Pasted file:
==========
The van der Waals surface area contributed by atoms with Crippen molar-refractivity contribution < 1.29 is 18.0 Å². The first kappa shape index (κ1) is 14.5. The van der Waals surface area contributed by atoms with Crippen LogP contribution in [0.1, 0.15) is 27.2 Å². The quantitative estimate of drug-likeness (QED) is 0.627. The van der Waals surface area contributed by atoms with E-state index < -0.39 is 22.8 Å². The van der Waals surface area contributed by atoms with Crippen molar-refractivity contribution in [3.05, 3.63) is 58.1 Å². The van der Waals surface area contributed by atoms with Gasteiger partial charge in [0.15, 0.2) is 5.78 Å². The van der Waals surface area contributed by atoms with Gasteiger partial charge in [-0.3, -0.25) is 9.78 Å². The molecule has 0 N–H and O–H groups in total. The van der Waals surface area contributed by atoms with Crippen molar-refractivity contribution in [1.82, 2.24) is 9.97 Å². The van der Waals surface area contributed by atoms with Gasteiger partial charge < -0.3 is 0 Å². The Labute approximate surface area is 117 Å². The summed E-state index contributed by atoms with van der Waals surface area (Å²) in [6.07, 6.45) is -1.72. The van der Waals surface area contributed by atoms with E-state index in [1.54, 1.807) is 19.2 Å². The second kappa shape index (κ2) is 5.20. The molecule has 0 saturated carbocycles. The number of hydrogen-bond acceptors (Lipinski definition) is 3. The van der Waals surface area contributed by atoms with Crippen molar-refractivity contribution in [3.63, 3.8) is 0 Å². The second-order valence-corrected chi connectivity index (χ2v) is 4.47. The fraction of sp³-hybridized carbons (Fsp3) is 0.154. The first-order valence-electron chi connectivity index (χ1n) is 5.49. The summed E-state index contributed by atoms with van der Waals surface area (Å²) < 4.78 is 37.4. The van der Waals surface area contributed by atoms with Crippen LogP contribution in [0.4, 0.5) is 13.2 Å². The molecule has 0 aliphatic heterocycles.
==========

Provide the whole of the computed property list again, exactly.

The van der Waals surface area contributed by atoms with Crippen molar-refractivity contribution < 1.29 is 18.0 Å². The first kappa shape index (κ1) is 14.5. The van der Waals surface area contributed by atoms with Crippen LogP contribution in [0.1, 0.15) is 27.2 Å². The quantitative estimate of drug-likeness (QED) is 0.627. The van der Waals surface area contributed by atoms with E-state index < -0.39 is 22.8 Å². The van der Waals surface area contributed by atoms with Crippen molar-refractivity contribution in [3.05, 3.63) is 58.1 Å². The van der Waals surface area contributed by atoms with Gasteiger partial charge in [0.15, 0.2) is 5.78 Å². The van der Waals surface area contributed by atoms with Gasteiger partial charge in [-0.3, -0.25) is 9.78 Å². The molecule has 0 N–H and O–H groups in total. The van der Waals surface area contributed by atoms with Crippen molar-refractivity contribution in [1.82, 2.24) is 9.97 Å². The van der Waals surface area contributed by atoms with Gasteiger partial charge < -0.3 is 0 Å². The Labute approximate surface area is 117 Å². The summed E-state index contributed by atoms with van der Waals surface area (Å²) in [6.07, 6.45) is -1.72. The van der Waals surface area contributed by atoms with E-state index in [1.54, 1.807) is 19.2 Å². The second kappa shape index (κ2) is 5.20. The molecule has 0 saturated carbocycles. The number of hydrogen-bond acceptors (Lipinski definition) is 3. The van der Waals surface area contributed by atoms with Crippen molar-refractivity contribution in [3.63, 3.8) is 0 Å². The second-order valence-corrected chi connectivity index (χ2v) is 4.47. The fraction of sp³-hybridized carbons (Fsp3) is 0.154. The first-order valence-electron chi connectivity index (χ1n) is 5.49. The summed E-state index contributed by atoms with van der Waals surface area (Å²) < 4.78 is 37.4. The van der Waals surface area contributed by atoms with Crippen LogP contribution in [0.4, 0.5) is 13.2 Å². The molecule has 0 aliphatic heterocycles.